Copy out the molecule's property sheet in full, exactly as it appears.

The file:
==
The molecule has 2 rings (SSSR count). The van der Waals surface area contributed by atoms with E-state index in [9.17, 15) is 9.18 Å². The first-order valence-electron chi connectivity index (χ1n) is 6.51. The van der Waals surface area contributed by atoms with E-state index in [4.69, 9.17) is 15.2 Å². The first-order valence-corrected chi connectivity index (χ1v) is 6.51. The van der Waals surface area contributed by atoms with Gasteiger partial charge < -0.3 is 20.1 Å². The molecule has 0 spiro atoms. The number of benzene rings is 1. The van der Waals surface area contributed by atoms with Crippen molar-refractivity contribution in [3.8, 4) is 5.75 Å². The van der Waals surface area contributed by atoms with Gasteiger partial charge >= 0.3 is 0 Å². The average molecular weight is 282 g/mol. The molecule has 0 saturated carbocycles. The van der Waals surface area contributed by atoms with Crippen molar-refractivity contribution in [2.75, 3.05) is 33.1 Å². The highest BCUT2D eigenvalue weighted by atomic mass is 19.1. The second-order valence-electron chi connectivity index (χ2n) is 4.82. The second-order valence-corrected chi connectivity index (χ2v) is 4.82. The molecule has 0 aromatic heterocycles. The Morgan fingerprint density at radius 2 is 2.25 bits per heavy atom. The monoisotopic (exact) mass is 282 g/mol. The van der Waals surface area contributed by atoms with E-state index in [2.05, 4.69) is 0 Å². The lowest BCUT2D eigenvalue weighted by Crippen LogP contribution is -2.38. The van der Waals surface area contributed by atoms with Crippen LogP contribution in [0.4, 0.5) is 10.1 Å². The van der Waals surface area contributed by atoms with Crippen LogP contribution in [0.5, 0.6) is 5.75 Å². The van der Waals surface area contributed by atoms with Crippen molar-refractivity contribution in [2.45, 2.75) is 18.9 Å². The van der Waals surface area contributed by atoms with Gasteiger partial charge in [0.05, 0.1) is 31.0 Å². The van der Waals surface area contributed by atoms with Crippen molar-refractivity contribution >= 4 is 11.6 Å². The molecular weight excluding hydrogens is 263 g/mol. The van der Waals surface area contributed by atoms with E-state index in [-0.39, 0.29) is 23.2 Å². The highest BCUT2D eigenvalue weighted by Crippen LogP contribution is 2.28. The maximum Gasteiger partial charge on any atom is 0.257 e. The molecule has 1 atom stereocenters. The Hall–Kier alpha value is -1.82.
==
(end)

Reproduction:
The molecule has 2 rings (SSSR count). The van der Waals surface area contributed by atoms with E-state index in [9.17, 15) is 9.18 Å². The first-order valence-electron chi connectivity index (χ1n) is 6.51. The van der Waals surface area contributed by atoms with E-state index in [4.69, 9.17) is 15.2 Å². The first-order valence-corrected chi connectivity index (χ1v) is 6.51. The van der Waals surface area contributed by atoms with Gasteiger partial charge < -0.3 is 20.1 Å². The molecule has 0 spiro atoms. The number of benzene rings is 1. The van der Waals surface area contributed by atoms with Crippen molar-refractivity contribution in [3.8, 4) is 5.75 Å². The van der Waals surface area contributed by atoms with Gasteiger partial charge >= 0.3 is 0 Å². The average molecular weight is 282 g/mol. The molecule has 0 saturated carbocycles. The van der Waals surface area contributed by atoms with Crippen molar-refractivity contribution in [2.75, 3.05) is 33.1 Å². The highest BCUT2D eigenvalue weighted by atomic mass is 19.1. The second-order valence-electron chi connectivity index (χ2n) is 4.82. The second-order valence-corrected chi connectivity index (χ2v) is 4.82. The molecule has 0 aromatic heterocycles. The Morgan fingerprint density at radius 2 is 2.25 bits per heavy atom. The monoisotopic (exact) mass is 282 g/mol. The van der Waals surface area contributed by atoms with E-state index in [2.05, 4.69) is 0 Å². The lowest BCUT2D eigenvalue weighted by Crippen LogP contribution is -2.38. The van der Waals surface area contributed by atoms with Crippen LogP contribution in [0.4, 0.5) is 10.1 Å². The van der Waals surface area contributed by atoms with Crippen LogP contribution in [0.5, 0.6) is 5.75 Å². The van der Waals surface area contributed by atoms with Crippen molar-refractivity contribution in [2.45, 2.75) is 18.9 Å². The van der Waals surface area contributed by atoms with Gasteiger partial charge in [0.05, 0.1) is 31.0 Å². The van der Waals surface area contributed by atoms with Crippen molar-refractivity contribution >= 4 is 11.6 Å². The molecular weight excluding hydrogens is 263 g/mol. The van der Waals surface area contributed by atoms with E-state index in [-0.39, 0.29) is 23.2 Å². The highest BCUT2D eigenvalue weighted by Crippen LogP contribution is 2.28. The maximum Gasteiger partial charge on any atom is 0.257 e. The molecule has 1 atom stereocenters. The Hall–Kier alpha value is -1.82.